Of course, this is a simplified scenario which assumes no other significant factors affecting proper digestion. Food sensitivities often disturb intestinal functions, which in turn produces symptoms not directly related to the sensitivity itself. This is when appropriate diagnostic test, the stool analysis test, is needed to determine the correct course of action. It tells you what types of intestinal bugs are dominant in there, as well as what is the level of important digestive enzymes (enzymatic efficiency) in it.
Intestinal inflammation can be also caused, or worsened, by poor food choices (too much sugars and nutritionally inferior, heavily processed foods), poor eating habits (overeating, insufficient chewing), frequent use of medications (especially antibiotics), birth control pills or steroids (including prescription steroids, like prednisone), acquired enzymatic deficiencies, intestinal parasites, or prolonged stress.
Antibiotics and intestinal dysbiosis
Negative effect of antibiotics on the intestinal flora is probably the main single contributor to the epidemics of inflamed, leaky guts, and host of health problems they are causing. Even a single antibiotic treatment can disturb proper function of the intestinal flora. Since antibiotics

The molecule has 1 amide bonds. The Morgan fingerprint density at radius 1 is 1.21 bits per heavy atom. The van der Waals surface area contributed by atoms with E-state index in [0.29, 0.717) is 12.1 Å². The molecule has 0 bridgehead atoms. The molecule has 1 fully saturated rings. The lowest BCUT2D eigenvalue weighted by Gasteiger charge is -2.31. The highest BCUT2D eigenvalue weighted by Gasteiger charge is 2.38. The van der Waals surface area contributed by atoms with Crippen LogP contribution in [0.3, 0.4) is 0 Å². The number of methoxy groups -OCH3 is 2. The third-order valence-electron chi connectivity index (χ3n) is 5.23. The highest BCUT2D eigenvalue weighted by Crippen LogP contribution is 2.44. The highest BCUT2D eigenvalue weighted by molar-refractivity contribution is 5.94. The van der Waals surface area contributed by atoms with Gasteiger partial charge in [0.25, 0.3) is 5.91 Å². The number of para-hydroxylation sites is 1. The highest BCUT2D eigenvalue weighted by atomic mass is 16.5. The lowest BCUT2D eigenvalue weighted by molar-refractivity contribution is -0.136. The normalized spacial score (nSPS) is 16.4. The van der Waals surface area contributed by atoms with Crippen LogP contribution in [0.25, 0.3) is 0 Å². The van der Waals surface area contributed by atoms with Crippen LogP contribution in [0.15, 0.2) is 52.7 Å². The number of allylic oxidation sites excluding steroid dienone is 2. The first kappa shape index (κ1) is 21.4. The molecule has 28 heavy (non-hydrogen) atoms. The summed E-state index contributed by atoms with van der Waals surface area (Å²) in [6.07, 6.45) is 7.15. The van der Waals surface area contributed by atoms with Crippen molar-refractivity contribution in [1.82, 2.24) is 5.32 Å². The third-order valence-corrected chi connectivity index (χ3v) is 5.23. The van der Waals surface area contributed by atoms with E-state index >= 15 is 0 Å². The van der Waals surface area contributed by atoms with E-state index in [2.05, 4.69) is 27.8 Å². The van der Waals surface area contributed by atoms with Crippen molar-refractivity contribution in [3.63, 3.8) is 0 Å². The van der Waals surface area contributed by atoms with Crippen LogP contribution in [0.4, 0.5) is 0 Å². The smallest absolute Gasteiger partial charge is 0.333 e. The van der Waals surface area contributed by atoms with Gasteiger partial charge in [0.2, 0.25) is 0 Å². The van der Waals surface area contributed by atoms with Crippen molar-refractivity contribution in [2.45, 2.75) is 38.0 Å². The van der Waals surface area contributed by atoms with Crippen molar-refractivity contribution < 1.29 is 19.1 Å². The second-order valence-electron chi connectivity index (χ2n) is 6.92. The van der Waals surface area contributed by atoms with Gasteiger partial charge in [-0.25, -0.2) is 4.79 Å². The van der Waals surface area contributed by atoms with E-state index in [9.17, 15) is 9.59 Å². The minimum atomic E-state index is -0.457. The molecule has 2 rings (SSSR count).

usually kill friendly bacteria more efficiently than intestinal yeast,
the common scenario is overgrowth (intestinal dysbiosis) of Candida albicans or some other yeast. Toxins produced by these microorganisms cause gut inflammation, indigestion and malabsorption. This in turn lowers your nutritional status, which was likely less than good to begin with. Low energy and fatigue are only the beginning of a downward spiral of your health.
The next comes, again, the leaky gut, and your toxic body starved for nutrients and energy (which makes sugars twice as sweet!) now has to fight the losing battle against blood contamination and any of the host of complications it may cause.